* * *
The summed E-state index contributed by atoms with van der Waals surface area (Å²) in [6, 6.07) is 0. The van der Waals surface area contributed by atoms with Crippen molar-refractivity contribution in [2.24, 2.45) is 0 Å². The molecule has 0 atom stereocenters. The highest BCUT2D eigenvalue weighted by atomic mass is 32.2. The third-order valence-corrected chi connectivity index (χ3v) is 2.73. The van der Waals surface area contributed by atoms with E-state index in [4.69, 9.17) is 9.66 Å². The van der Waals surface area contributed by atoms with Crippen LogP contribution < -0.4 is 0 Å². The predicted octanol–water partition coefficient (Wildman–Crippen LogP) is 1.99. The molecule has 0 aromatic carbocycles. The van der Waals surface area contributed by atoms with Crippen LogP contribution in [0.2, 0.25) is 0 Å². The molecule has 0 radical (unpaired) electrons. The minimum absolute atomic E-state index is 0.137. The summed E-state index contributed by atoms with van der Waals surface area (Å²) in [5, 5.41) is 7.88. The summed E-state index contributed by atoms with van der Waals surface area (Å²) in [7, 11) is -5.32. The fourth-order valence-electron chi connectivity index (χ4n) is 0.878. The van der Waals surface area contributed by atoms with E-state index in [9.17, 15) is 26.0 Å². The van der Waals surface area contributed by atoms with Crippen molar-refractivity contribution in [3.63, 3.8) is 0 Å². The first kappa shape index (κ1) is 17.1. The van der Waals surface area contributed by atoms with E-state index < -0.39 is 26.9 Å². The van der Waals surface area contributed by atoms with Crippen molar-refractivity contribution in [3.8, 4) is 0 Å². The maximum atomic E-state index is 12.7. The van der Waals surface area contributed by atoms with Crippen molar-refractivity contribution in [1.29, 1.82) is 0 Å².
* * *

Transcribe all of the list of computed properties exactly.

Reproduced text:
The summed E-state index contributed by atoms with van der Waals surface area (Å²) in [6, 6.07) is 0. The van der Waals surface area contributed by atoms with Crippen molar-refractivity contribution in [2.24, 2.45) is 0 Å². The molecule has 0 atom stereocenters. The highest BCUT2D eigenvalue weighted by atomic mass is 32.2. The third-order valence-corrected chi connectivity index (χ3v) is 2.73. The van der Waals surface area contributed by atoms with E-state index in [4.69, 9.17) is 9.66 Å². The van der Waals surface area contributed by atoms with Crippen LogP contribution < -0.4 is 0 Å². The predicted octanol–water partition coefficient (Wildman–Crippen LogP) is 1.99. The molecule has 0 aromatic carbocycles. The van der Waals surface area contributed by atoms with Crippen LogP contribution in [0.2, 0.25) is 0 Å². The molecule has 0 radical (unpaired) electrons. The minimum absolute atomic E-state index is 0.137. The summed E-state index contributed by atoms with van der Waals surface area (Å²) in [5, 5.41) is 7.88. The summed E-state index contributed by atoms with van der Waals surface area (Å²) in [7, 11) is -5.32. The fourth-order valence-electron chi connectivity index (χ4n) is 0.878. The van der Waals surface area contributed by atoms with E-state index in [9.17, 15) is 26.0 Å². The van der Waals surface area contributed by atoms with Crippen molar-refractivity contribution in [3.63, 3.8) is 0 Å². The first kappa shape index (κ1) is 17.1. The van der Waals surface area contributed by atoms with E-state index < -0.39 is 26.9 Å². The van der Waals surface area contributed by atoms with Crippen molar-refractivity contribution in [3.8, 4) is 0 Å². The maximum atomic E-state index is 12.7. The van der Waals surface area contributed by atoms with Crippen molar-refractivity contribution in [1.29, 1.82) is 0 Å².